This story was updated at 3:30 p.m.
Progressives and immigrant advocates are furious at Senate Democrats for agreeing to end a short-lived shutdown without any guarantee that they’ll win protections for undocumented immigrants brought to the United States as youngsters, seeing it as a full-scale capitulation by the party.
The majority of Senate Democrats voted Monday for a bill to fund the government through Feb. 8, less than three days after standing together to force a short-lived government shutdown. In doing so, they managed only to secure a promise from Senate Majority Leader Mitch McConnell (R-KY) that he’d allow them to bring the DREAM Act to the floor for a vote if no deal is reached before then.
The deal infuriated the left-wing groups and immigration advocates who had cheered their Friday stand — with many warning of recriminations, the first major schism on the left since President Trump’s election.
“It’s morally reprehensible and political malpractice. It’s [Senate Minority Leader Chuck] Schumer’s job to keep his caucus together and stand up for progressive values and he failed on both fronts,” Ezra Levin, a leader of the Indivisible Project, told TPM shortly after the vote. “We’re going to be holding the Democrats accountable who caved.”
Levin’s group was among those on a conference call late Monday morning encouraging Democrats to stand strong on the vote. When TPM informed them during the call that Senate leaders had decided against doing so, the news was met with a stunned silence. After a few seconds Frank Sharry, the head of the pro-immigrant America’s Voice, weighed to say he had “a lot of concern” about its details.
“They grew a pair on Friday night and they couldn’t find them today,” Sharry told TPM in a follow-up conversation after the vote. “Friday night, Democrats stood together and said ‘we’re going to take on this racist bully.’ … By Monday morning they were climbing down for very little in return. Come on, Democrats.”
Sharry said he and other advocates wanted Democrats to stare down President Trump and the GOP for the next few days to let the pressure build and try to force them to the negotiating table once again. Instead, Trump refused to negotiate — and Democrats were the ones to crumble.
“What were Democrats thinking?” he said. “We’re pissed.”
He’s not the only one.
“Enough is enough. We cannot rely on empty promises from those who have already proven to play politics with the lives of Dreamers. Today, Republicans — and too many Democrats — in Congress betrayed our American values and allowed bigotry and fear to prevail,” the American Civil Liberties Union’s Lorella Praeli said in a statement. “We will be watching, and will make sure voters this November know if their representatives stood for Dreamers or for their deportation.”
“The Democrats need to stand strong,” said Center for American Progress head Neera Tanden.
Outside groups weren’t the only ones who were furious. A number of Senate Democratic offices felt that their leadership had led them into a situation where they had no good options, hurting moderates by forcing a shutdown and then hurting the entire party with its base by capitulating so fast.
More than a dozen Senate Democrats broke with party leaders to vote against the bill, including a number of potential presidential candidates, a sign they know exactly where the base is. While most of them declined to take shots at their leaders, they clearly weren’t happy with the sudden about-face, warning not to trust McConnell’s promises.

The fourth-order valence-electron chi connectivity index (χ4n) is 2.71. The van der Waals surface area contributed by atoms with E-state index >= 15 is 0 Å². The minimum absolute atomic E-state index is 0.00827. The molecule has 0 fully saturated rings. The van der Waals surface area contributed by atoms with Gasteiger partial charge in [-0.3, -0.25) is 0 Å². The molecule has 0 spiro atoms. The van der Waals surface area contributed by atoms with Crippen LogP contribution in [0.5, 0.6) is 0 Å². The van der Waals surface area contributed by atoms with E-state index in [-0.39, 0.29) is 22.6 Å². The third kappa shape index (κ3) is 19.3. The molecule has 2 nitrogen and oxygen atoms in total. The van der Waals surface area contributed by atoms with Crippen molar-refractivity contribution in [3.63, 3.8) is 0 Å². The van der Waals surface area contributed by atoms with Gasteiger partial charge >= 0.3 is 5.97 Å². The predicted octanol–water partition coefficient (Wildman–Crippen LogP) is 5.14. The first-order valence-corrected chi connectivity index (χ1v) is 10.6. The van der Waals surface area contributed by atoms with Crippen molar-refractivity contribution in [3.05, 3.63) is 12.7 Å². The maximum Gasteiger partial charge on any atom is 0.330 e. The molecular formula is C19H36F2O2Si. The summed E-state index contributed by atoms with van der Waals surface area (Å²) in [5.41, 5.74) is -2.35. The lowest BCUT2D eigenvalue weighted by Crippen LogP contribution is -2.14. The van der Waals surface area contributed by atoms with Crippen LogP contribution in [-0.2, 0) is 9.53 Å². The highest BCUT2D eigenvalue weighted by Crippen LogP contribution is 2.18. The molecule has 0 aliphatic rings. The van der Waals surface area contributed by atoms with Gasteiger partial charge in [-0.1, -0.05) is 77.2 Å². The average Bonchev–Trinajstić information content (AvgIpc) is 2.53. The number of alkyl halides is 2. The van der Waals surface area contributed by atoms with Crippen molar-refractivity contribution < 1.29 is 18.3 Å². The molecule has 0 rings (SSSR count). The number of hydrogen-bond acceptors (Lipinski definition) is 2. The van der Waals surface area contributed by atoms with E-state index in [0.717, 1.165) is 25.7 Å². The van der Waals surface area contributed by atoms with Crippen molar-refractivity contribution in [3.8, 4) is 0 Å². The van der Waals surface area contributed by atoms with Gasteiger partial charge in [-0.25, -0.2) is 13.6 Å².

“I don’t believe he made any commitment whatsoever and I believe it would be foolhardy to believe he made a commitment,” Sen. Kamala Harris (D-CA) told reporters after the vote.
Red-state Democrats facing tough reelections this fall didn’t want the shutdown square-off over immigration in the first place. On the other side, liberal Democrats who gladly stood with party leaders on Friday weren’t happy they decided to cave on Monday, even as many went along on the vote.
“I’m so goddamn mad,” one senior aide to a Democratic senator who voted to reopen the government on Monday after voting against it on Friday. “We went to the mat to prove to DREAMers we would, without any clear plan for moving forward. And we ended up in a position where moderates realized that — too late — and forced us into giving up and reopening [the government].”
Other Democrats said said it was a losing fight from the start — one where they only could have won with a broad argument about GOP dysfunction hurting voters, not a specific one on immigration.
“Shutting down the government over any issue never works, and we put so much pressure on DACA being the reason that it lost the message narrative. This was our best way out,” another senior Senate Democratic aide told TPM. “The outside groups have to own this. Dreamer groups saw our messaging and then boxed us into a corner, we couldn’t say ‘these are all the things we’re fighting for.’ … We failed fast, that’s okay. Now we need to turn and pivot and do a better job of unifying around a message on their dysfunction.”
Democrats say the decision to bow out now lets them fight another day and hopefully get things right this time. But they admit they’re not out of the woods yet, warning that the original shutdown may hurt Democrats’ electoral prospects in 2018 both by temporarily sticking the red-state members with the shutdown and hurting base enthusiasm by quickly caving in.
Unless Democrats managed to secure the DREAM Act in the next few weeks — a long shot as the White House ruled out a compromise piece of bipartisan legislation immediately after the vote — they warned things might just get worse for the party.
“I have no idea what the end game is here,” said the first aide.
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